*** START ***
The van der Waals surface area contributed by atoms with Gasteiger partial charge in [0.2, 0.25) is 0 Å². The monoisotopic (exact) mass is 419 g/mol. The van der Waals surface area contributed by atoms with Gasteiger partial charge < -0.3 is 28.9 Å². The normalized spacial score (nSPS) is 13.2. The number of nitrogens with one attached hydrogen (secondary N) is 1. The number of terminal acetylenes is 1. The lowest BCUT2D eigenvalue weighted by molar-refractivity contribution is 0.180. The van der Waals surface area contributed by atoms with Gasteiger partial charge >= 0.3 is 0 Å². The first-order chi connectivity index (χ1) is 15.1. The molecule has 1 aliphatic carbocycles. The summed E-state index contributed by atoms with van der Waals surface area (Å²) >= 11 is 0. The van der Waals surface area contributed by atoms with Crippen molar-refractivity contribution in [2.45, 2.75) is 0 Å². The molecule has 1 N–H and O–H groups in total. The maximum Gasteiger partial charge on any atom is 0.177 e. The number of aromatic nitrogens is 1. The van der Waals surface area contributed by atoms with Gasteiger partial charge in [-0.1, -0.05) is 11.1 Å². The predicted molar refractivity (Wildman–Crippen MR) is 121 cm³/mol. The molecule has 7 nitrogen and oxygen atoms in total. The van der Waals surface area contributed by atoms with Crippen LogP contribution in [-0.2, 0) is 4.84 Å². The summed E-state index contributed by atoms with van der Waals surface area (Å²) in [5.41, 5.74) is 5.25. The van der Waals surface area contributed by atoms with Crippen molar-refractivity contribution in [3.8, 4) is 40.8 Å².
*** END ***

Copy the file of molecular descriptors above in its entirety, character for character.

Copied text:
The van der Waals surface area contributed by atoms with Gasteiger partial charge in [0.2, 0.25) is 0 Å². The monoisotopic (exact) mass is 419 g/mol. The van der Waals surface area contributed by atoms with Gasteiger partial charge < -0.3 is 28.9 Å². The normalized spacial score (nSPS) is 13.2. The number of nitrogens with one attached hydrogen (secondary N) is 1. The number of terminal acetylenes is 1. The lowest BCUT2D eigenvalue weighted by molar-refractivity contribution is 0.180. The van der Waals surface area contributed by atoms with Gasteiger partial charge >= 0.3 is 0 Å². The first-order chi connectivity index (χ1) is 15.1. The molecule has 1 aliphatic carbocycles. The summed E-state index contributed by atoms with van der Waals surface area (Å²) >= 11 is 0. The van der Waals surface area contributed by atoms with Crippen molar-refractivity contribution in [2.45, 2.75) is 0 Å². The molecule has 1 N–H and O–H groups in total. The maximum Gasteiger partial charge on any atom is 0.177 e. The number of aromatic nitrogens is 1. The van der Waals surface area contributed by atoms with Gasteiger partial charge in [-0.1, -0.05) is 11.1 Å². The predicted molar refractivity (Wildman–Crippen MR) is 121 cm³/mol. The molecule has 7 nitrogen and oxygen atoms in total. The van der Waals surface area contributed by atoms with Crippen LogP contribution in [-0.2, 0) is 4.84 Å². The summed E-state index contributed by atoms with van der Waals surface area (Å²) in [5.41, 5.74) is 5.25. The van der Waals surface area contributed by atoms with Crippen molar-refractivity contribution in [3.8, 4) is 40.8 Å².